Lawsuit Claims 'Emotional Support Animal' Mauled 5-Year-Old at Portland Airport

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a dog looking at the camera: A service dog sitting on an airplane seat, emotional support animal, pit bull

The mother of a young girl who was allegedly mauled by a pit bull at Portland International Airport in December 2017 has filed a $1.1 million lawsuit against the dog’s owner and Alaska Airlines, Fox News reported.

According to the suit, the incident occurred on December 18, 2017, while then five-year-old Gabriella Gonzalez was waiting at Gate C7 with her family to board a flight to Texas. The suit claims that Gonzalez asked permission from the animal’s owner, Michelle Brannan, to pet the dog and was bitten while petting it, leading to serious injuries.

“As a result of the incident, Gabriella Gonzalez suffered injury to the muscles, tendons, bones, nerves and soft tissue of her face, eye, eyelid, tear duct and lip, as well as emotional trauma,” the lawsuit states. Her injuries allegedly “required surgery to repair complex facial lacerations and a damaged tear duct.”

The suit argues that Brannan is liable for all damages incurred and is seeking $100,000 for past and future medical costs as well as $1 million for the girl’s pain and suffering.

Brannan reportedly told Alaska Airlines that the dog was an emotional support animal.

However, the suit claims that the woman should have known her animal had “vicious propensities” and criticizes the airline for allowing her to bring a dangerous dog into the gate area without it being secured in a crate or kennel.

A 5-year-old girl was mauled by a pit bull at Portland International Airport. Her mother has filed a $1.1 million lawsuit accusing the airport of letting a dangerous “emotional support” dog into the airport without a carrier.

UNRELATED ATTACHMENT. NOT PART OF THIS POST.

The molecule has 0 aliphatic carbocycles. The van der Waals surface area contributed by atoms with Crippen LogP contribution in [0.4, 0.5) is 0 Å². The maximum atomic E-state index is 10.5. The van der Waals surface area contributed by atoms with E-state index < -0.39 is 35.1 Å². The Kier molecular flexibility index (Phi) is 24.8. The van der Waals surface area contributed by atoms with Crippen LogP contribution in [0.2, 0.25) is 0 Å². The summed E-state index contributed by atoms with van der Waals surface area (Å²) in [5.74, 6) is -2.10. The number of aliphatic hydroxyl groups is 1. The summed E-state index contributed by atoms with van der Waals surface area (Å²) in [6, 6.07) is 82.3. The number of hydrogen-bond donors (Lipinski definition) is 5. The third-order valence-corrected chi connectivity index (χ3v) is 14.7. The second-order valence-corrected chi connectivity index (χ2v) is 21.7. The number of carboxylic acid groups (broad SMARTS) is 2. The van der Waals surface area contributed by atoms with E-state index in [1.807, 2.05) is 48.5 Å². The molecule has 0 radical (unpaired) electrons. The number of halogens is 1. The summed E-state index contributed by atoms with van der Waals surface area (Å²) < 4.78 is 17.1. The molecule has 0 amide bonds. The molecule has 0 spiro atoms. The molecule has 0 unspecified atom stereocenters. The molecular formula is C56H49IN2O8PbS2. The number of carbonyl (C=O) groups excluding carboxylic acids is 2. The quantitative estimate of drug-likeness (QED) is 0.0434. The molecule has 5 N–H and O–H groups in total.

Alaska Airlines unveiled a new emotional support animal policy last year, requiring all travelers flying with emotional support animals to provide health and behavioral documents along with a signed form from a doctor at least 48 hours in advance of their departure as well as complete Animal Health Advisory, Mental Health and Animal Behavior forms.

However, the airline does not require that emotional support animals be caged, only that they are leashed and under control at all times.

The lawsuit is just the latest controversy pertaining to what’s been a hot-button issue for some time now. Last year, the Association of Flight Attendants-CWA (AFA) urged the U.S. Department of Transportation (DOT) to crack down on what it called the “rampant abuse” of the emotional support animal designation amid disturbing reports of mid-flight disruptions involving animals attacking other passengers and defecating and urinating in the cabin.

“Passengers who attempt to evade air transport pet policies by falsely claiming their pet is an emotional support animal cause safety, health, and security issues onboard,” AFA president Sara Nelson said in a statement at the time. “The widespread abuse has led many passengers to believe all service animals onboard are fake, which creates poor treatment by other passengers toward those with a legitimate need.”

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